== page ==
News 29 October 2015

Australian rugby’s insurance policy bet

The Australian Rugby Union (ARU) has reportedly laid an AUD$300,000 (€195,000) bet on Australia winning the Rugby World Cup this weekend, as part of an insurance policy to cover player bonuses. The Sydney Morning Herald has reported that the ARU and the Australian Rugby Union Players Association (RUPA), the representative body for professional rugby union players in Australia, negotiated a bonus agreement back in July.

The agreement stipulated that each member of the 33-player squad would receive a $100,000 bonus should they lift the William Webb Ellis trophy on Saturday. According to The Australian, this would mean that the ARU would have to pay the players a sum of AUD$3.3 million (€2,150,000) in total, should they be successful. In order to offset the risk of such a substantial payout, the governing body reportedly laid a bet through an insurance company that the Wallabies would win the tournament.

While the practice appears unusual in a sporting world where betting is tightly regulated under anti-corruption regulations, the unorthodox insurance policy is reportedly common practice among national rugby federations the world over. Under Regulation 6.3.1 of World Rugby’s Anti-Corruption and Betting Regulations, ‘no connected person shall, directly or indirectly, wager and/or attempt to wager on the outcome’ of any match. As a result the ARU were compelled to engage an insurance firm to in turn place the bet directly with a bookmaking firm, which is reportedly what was done in this instance. Such a move is reportedly allowed under the regulations as it is ‘deemed an insurance move to minimise losses.’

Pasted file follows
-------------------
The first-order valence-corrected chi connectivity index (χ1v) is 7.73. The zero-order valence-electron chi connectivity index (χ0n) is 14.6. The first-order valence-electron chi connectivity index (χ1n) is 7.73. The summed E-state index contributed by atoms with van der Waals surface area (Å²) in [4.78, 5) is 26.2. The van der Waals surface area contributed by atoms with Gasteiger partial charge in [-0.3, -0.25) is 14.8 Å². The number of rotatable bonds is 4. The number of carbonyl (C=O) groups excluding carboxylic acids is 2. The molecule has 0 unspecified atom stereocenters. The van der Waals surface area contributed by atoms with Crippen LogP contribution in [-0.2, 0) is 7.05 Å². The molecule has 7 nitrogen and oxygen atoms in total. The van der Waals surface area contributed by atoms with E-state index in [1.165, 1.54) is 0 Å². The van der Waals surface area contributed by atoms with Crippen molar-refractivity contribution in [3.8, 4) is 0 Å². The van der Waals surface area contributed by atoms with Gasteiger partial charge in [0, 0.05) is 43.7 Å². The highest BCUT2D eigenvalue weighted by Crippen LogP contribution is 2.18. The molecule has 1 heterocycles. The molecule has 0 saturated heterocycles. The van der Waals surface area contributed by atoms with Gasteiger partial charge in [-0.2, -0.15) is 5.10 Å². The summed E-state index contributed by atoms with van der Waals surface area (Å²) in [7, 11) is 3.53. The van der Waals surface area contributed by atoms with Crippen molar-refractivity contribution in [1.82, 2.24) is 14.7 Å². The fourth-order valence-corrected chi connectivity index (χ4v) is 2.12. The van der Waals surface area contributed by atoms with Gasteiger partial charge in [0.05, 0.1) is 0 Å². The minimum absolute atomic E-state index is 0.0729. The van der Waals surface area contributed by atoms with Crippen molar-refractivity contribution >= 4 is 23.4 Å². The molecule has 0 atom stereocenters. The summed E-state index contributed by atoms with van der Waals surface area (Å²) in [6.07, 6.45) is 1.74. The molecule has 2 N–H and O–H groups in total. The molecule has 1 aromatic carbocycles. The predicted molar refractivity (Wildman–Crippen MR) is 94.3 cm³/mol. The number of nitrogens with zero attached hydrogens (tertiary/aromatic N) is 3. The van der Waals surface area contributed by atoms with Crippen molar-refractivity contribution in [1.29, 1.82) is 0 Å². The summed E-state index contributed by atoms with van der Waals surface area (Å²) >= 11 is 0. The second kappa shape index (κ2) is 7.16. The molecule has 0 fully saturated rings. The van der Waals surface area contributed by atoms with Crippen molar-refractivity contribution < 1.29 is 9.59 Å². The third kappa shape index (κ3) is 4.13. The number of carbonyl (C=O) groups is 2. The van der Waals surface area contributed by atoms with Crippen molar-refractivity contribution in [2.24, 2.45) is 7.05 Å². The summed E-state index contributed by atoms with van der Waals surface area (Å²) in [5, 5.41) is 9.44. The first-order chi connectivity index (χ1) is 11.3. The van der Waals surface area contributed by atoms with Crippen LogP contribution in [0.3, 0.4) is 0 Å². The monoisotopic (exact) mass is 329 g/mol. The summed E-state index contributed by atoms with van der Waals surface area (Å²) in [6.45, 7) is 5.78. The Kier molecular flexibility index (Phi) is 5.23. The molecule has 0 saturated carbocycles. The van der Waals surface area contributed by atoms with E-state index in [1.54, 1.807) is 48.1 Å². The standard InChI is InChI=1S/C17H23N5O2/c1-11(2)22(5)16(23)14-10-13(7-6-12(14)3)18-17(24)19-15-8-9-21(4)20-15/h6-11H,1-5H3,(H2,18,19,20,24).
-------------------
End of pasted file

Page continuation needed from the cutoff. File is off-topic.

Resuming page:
An ARU spokesman is reported to have said that, ‘We have an arrangement in place with [Rugby Union Players Association] around player bonuses for the Rugby World Cup, the details of which are in commercial confidence. This arrangement is not inconsistent with what we’ve had in place for previous World Cups.’

While the exact details of the structure of the bonus payments and insurance policy have differed in tournaments past and between national governing bodies, the Irish Rugby Football Union and the English Rugby Football Union reportedly have had similar structures in place for both the current World Cup and previous tournaments. The ARU and RUPA allegedly began negotiating bonus settlements at the 1999 Rugby World Cup.

According to the Australian sports news site, The Roar, the ARU has been plagued with financial difficulties over the last few years. The ARU’s Chief Executive Bill Pulver is reported to have said that, were it not for a lucrative British and Irish Lions tour to Australia in 2013, the federation’s financial situation ‘would have been very precarious’. According to the site, at a domestic level only one of the country’s five Super Rugby franchises made a profit in 2013.

According to the ARU’s Annual Financial Report, the governing body recorded a net deficit of AUD$6.3 million (€4 million) in 2014 compared to a net surplus of AUD$19.5 million (€12.5 million) in 2013, which was ‘attributable to the contribution from’ the Lions tour. The financial difficulties are thought to be due to a combination of poor performances; a dwindling fan-base due to competition from other sports, which also impacts on broadcast deals; and high player salaries.

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